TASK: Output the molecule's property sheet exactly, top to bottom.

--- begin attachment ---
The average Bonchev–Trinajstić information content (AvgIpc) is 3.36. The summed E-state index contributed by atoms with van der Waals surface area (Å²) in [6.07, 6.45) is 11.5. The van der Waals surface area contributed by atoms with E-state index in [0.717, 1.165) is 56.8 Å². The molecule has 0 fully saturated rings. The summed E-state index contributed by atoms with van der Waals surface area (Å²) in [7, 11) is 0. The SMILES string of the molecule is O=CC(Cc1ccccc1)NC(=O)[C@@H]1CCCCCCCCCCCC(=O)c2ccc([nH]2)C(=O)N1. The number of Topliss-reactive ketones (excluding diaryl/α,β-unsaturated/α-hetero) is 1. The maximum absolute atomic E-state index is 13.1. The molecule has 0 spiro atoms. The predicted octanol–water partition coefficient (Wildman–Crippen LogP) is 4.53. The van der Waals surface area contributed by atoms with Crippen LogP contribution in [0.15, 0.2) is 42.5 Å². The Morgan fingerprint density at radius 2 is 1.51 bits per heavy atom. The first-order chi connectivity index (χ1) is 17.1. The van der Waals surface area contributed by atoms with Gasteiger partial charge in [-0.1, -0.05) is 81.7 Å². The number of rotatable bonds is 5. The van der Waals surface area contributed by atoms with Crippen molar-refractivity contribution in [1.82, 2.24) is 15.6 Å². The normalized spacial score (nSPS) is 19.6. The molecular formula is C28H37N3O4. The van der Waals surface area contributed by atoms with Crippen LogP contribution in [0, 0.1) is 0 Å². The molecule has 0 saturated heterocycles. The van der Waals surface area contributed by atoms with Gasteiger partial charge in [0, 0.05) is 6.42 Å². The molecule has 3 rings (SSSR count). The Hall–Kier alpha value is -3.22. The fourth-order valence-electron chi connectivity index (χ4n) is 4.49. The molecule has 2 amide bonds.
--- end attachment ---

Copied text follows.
The average Bonchev–Trinajstić information content (AvgIpc) is 3.36. The summed E-state index contributed by atoms with van der Waals surface area (Å²) in [6.07, 6.45) is 11.5. The van der Waals surface area contributed by atoms with E-state index in [0.717, 1.165) is 56.8 Å². The molecule has 0 fully saturated rings. The summed E-state index contributed by atoms with van der Waals surface area (Å²) in [7, 11) is 0. The SMILES string of the molecule is O=CC(Cc1ccccc1)NC(=O)[C@@H]1CCCCCCCCCCCC(=O)c2ccc([nH]2)C(=O)N1. The number of Topliss-reactive ketones (excluding diaryl/α,β-unsaturated/α-hetero) is 1. The maximum absolute atomic E-state index is 13.1. The molecule has 0 spiro atoms. The predicted octanol–water partition coefficient (Wildman–Crippen LogP) is 4.53. The van der Waals surface area contributed by atoms with Crippen LogP contribution in [0.15, 0.2) is 42.5 Å². The Morgan fingerprint density at radius 2 is 1.51 bits per heavy atom. The first-order chi connectivity index (χ1) is 17.1. The van der Waals surface area contributed by atoms with Gasteiger partial charge in [-0.1, -0.05) is 81.7 Å². The number of rotatable bonds is 5. The van der Waals surface area contributed by atoms with Crippen molar-refractivity contribution in [1.82, 2.24) is 15.6 Å². The normalized spacial score (nSPS) is 19.6. The molecular formula is C28H37N3O4. The van der Waals surface area contributed by atoms with Crippen LogP contribution in [0, 0.1) is 0 Å². The molecule has 0 saturated heterocycles. The van der Waals surface area contributed by atoms with Gasteiger partial charge in [0, 0.05) is 6.42 Å². The molecule has 3 rings (SSSR count). The Hall–Kier alpha value is -3.22. The fourth-order valence-electron chi connectivity index (χ4n) is 4.49. The molecule has 2 amide bonds.